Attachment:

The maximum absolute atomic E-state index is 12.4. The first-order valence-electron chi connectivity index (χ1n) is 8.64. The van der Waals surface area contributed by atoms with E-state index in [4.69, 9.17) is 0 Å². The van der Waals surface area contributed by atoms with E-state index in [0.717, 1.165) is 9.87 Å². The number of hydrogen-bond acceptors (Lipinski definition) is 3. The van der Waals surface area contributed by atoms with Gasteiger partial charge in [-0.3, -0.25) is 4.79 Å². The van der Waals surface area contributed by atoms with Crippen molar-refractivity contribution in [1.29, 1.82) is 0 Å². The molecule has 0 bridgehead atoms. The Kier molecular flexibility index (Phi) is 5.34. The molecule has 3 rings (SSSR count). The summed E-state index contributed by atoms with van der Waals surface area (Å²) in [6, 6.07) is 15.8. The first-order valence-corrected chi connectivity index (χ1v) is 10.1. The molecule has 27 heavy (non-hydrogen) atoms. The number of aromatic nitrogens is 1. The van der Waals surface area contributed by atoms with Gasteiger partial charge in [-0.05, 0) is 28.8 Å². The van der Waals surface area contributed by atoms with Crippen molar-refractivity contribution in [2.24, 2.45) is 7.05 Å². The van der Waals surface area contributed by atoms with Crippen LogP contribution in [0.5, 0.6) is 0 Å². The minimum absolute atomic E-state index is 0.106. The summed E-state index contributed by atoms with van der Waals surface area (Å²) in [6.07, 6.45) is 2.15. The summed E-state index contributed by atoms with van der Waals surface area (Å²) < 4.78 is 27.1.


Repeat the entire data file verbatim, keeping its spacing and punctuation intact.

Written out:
The maximum absolute atomic E-state index is 12.4. The first-order valence-electron chi connectivity index (χ1n) is 8.64. The van der Waals surface area contributed by atoms with E-state index in [4.69, 9.17) is 0 Å². The van der Waals surface area contributed by atoms with E-state index in [0.717, 1.165) is 9.87 Å². The number of hydrogen-bond acceptors (Lipinski definition) is 3. The van der Waals surface area contributed by atoms with Gasteiger partial charge in [-0.3, -0.25) is 4.79 Å². The van der Waals surface area contributed by atoms with Crippen molar-refractivity contribution in [1.29, 1.82) is 0 Å². The molecule has 0 bridgehead atoms. The Kier molecular flexibility index (Phi) is 5.34. The molecule has 3 rings (SSSR count). The summed E-state index contributed by atoms with van der Waals surface area (Å²) in [6, 6.07) is 15.8. The first-order valence-corrected chi connectivity index (χ1v) is 10.1. The molecule has 27 heavy (non-hydrogen) atoms. The number of aromatic nitrogens is 1. The van der Waals surface area contributed by atoms with Gasteiger partial charge in [-0.05, 0) is 28.8 Å². The van der Waals surface area contributed by atoms with Crippen molar-refractivity contribution in [2.24, 2.45) is 7.05 Å². The van der Waals surface area contributed by atoms with Crippen LogP contribution in [0.5, 0.6) is 0 Å². The minimum absolute atomic E-state index is 0.106. The summed E-state index contributed by atoms with van der Waals surface area (Å²) in [6.07, 6.45) is 2.15. The summed E-state index contributed by atoms with van der Waals surface area (Å²) < 4.78 is 27.1.